Everything we could want out of spirituality we can get from studying existential philosophy — minus a happy ending. Instead of the fantasy of such an ending, we get sobering knowledge, honour, integrity, courage, compassion, awe, and an appreciation for the tragicomic aspect of all that transpires.
The hallmark of religion is that it makes us foolish. That might seem consistent with the existentialist’s acknowledgment that everything is fundamentally foolish, but that would be a specious inference. Religion makes us fools by enslaving us to sociobiological and political dynamics that count on our gullibility and ignorance. Existentialism explains how the world is absurd and holds out options for rising above that unsettling initial state.
Religion is a game that requires its players to be unaware that they’re only playing; religion works — it keeps the peace — when the mesmeric spell is successfully cast. By contrast, existentialism is all about seeing through the charade, shrugging off the spell, and refusing to be degraded despite the appalling circumstance of being thrown into the world to face death.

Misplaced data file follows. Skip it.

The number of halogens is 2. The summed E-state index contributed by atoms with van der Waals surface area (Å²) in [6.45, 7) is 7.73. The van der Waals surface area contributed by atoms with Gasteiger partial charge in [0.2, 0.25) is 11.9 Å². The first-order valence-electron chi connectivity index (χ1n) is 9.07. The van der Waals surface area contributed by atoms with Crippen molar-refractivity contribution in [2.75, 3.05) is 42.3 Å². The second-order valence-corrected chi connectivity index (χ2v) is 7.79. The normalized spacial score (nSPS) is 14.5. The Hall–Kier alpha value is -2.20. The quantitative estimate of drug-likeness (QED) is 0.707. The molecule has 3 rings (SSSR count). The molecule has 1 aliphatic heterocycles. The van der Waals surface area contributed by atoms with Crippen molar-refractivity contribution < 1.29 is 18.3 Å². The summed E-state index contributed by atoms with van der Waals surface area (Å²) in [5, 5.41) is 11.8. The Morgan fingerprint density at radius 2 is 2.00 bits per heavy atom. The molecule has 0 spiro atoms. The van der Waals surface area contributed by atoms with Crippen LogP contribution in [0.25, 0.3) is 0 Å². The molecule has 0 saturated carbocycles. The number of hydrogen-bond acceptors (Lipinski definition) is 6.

Objectively speaking, everything is monstrous, a series of finite, godless, amoral transitions between mindless, pointless physical events. As a result, there’s injustice, bad luck, suffering, and destruction beyond anyone’s imagining.
But subjectively, we can credit ourselves with being potentially aware, rational, curious, creative, and partly liberated from those objective conditions. We can create artificial worlds that are subject to our antinatural ideals instead of just recapitulating animal norms as the theocracies would have us do.
A person is an anomalous kind of object, namely a subject. The discourse of spirituality was once our way of thinking about existential matters. Religions distinguished us from animals and from physical objects by positing immaterial spirits. And the mysteries of consciousness are still spirit-like. But we know that consciousness is dependent on the brain. We’re not just objects but we’re also not essentially free-floating, supernatural subjects or “spirits.” In the twenty-first century, then, existentialism is far more relevant and responsible than the discourse of spirituality.